As Pope John Paul II has written, “Above all, the common outcry, which is justly made on behalf of human rights—for example, the right to health, to home, to work, to family, to culture—is false and illusory if the right to life, the most basic and fundamental right and the condition for all other personal rights, is not defended with the maximum determination” (Christifideles Laici, 38).
18) Are there any “non-negotiable” issues for Catholics involved in politics?
There are several issues that are “not negotiable” for Catholics in political life, because they involve matters that are always wrong given their nature. In an address to European politicians on March 30, 2006, Pope Benedict XVI stated: “As far as the Catholic Church is concerned, the principal focus of her interventions in the public arena is the protection and promotion of the dignity of the person, and she is thereby consciously drawing particular attention to principles which are not negotiable. Among these the following emerge clearly today:
- Protection of life in all its stages, from the first moment of conception until natural death;
- Recognition and promotion of the natural structure of the family—as a union between a man and a woman based on marriage—and its defense from attempts to make it juridically equivalent to radically different forms of union which in reality harm it and contribute to its destabilization, obscuring its particular character and its irreplaceable social role;
- The protection of the rights of parents to educate their children.”
The issues mentioned by Pope Benedict are all “non-negotiable” and are some of the most contemporary issues in the political arena. I should note, however, that other issues, while not necessarily “non-negotiable,” are tremendously important and deserve prayerful consideration, such as questions of war and capital punishment, poverty issues, how to best care for our environment, and matters relating to illegal immigration.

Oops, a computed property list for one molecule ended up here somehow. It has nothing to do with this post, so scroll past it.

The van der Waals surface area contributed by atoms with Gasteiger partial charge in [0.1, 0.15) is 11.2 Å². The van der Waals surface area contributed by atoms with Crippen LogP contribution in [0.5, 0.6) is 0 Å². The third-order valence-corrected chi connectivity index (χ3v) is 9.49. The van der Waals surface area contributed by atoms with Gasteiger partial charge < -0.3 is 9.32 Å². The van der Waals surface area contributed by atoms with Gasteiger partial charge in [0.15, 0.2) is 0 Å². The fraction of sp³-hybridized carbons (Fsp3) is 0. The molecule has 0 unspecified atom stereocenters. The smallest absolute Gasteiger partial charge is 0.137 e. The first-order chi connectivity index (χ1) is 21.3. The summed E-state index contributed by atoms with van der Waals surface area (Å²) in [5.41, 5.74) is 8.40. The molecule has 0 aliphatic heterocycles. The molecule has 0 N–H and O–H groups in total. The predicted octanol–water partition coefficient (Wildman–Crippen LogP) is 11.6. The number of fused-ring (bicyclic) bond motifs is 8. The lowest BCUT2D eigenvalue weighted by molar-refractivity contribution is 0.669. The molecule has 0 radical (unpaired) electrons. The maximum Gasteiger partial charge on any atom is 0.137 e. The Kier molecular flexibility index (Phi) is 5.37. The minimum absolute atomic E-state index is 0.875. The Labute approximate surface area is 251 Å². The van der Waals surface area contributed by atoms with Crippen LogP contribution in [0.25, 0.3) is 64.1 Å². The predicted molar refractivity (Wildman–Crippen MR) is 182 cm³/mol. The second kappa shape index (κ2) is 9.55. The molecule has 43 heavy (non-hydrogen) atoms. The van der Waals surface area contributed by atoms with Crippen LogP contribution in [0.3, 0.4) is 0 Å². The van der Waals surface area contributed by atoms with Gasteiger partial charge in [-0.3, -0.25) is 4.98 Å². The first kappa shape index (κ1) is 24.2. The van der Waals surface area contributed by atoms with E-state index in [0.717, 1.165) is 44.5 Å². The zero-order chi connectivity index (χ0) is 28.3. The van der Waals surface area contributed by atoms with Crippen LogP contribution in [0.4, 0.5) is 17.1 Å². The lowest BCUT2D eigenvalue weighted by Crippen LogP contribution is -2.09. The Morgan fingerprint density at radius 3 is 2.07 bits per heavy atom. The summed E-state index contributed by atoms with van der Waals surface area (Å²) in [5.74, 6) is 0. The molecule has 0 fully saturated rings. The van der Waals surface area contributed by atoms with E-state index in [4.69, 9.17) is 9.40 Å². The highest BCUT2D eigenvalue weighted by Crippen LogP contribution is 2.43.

19) What are the causes that can ban Catholics from Holy Communion?
No one who is conscious of having committed a serious sin should receive Holy Communion. For the Eucharist is the very Body and Blood of Jesus Christ, our most precious gift in the Church. And St. Paul warns us: “Whoever eats the bread or drinks the cup of the Lord unworthily will have to answer for the body and blood of the Lord. A person should examine himself, and so eat the bread and drink the cup. For anyone who eats and drinks without discerning the body, eats and drinks judgment on himself ” (I Cor 11:27–29).
All Catholics should examine their consciences, and refrain from receiving Holy Communion if they are not living in a proper state of grace. Should some Catholic politicians who are presently pro-abortion obstinately persist in this contradiction to our faith, this becomes a source of scandal. In these and similar cases, measures beyond those of moral persuasion may need to be taken by those in leadership in the Church. As God tells us in the Book of Leviticus, “You shall not stand by idly when your neighbor’s life is at stake” (19:16).
If a politician is actively supporting and furthering the culture of death, he is not only causing scandal; he is sinning. Similarly, when a politician performs actions (like voting)
that allow for abortions and even promote abortions, or that mandate the distribution of contraceptives by pharmacists and others, that politician is materially cooperating in grave sin. When this occurs, then the politician cannot receive Holy Communion without previously making a good confession. A good confession would require sincere sorrow for such sin and a firm purpose of making amendment. Since the harm done would be public in nature, the amendment should also be public.
20) Why does the Church set such high standards for Catholics?
The high standards to which Catholics (and all Christians) are called come from Christ. We find them in the Sacred Scriptures. For example, Jesus said, “If you love me, you will keep my commandments” (Jn 14:15). He also said, “Whoever wishes to come after me must deny himself, take up his cross, and follow me. For whoever wishes to save his life will lose it, but whoever loses his life for my sake and that of the Gospel will save it. What profit is there for one to gain the whole world and forfeit his life?” (Mk 8:34–36).
We also find in the Sacred Scriptures admonitions such as those of St. Paul to Timothy where he writes, “Proclaim the word; be persistent whether it is convenient or inconvenient; convince, reprimand, encourage through all patience and teaching. For the time will come when people will not tolerate sound doctrine but, following their own desires and insatiable curiosity, will accumulate teachers and will stop listening to the truth and will be diverted to myths. But you, be self-possessed in all circumstances; put up with hardship; perform the work of an evangelist; fulfill your ministry” (I Tim 4:2–5).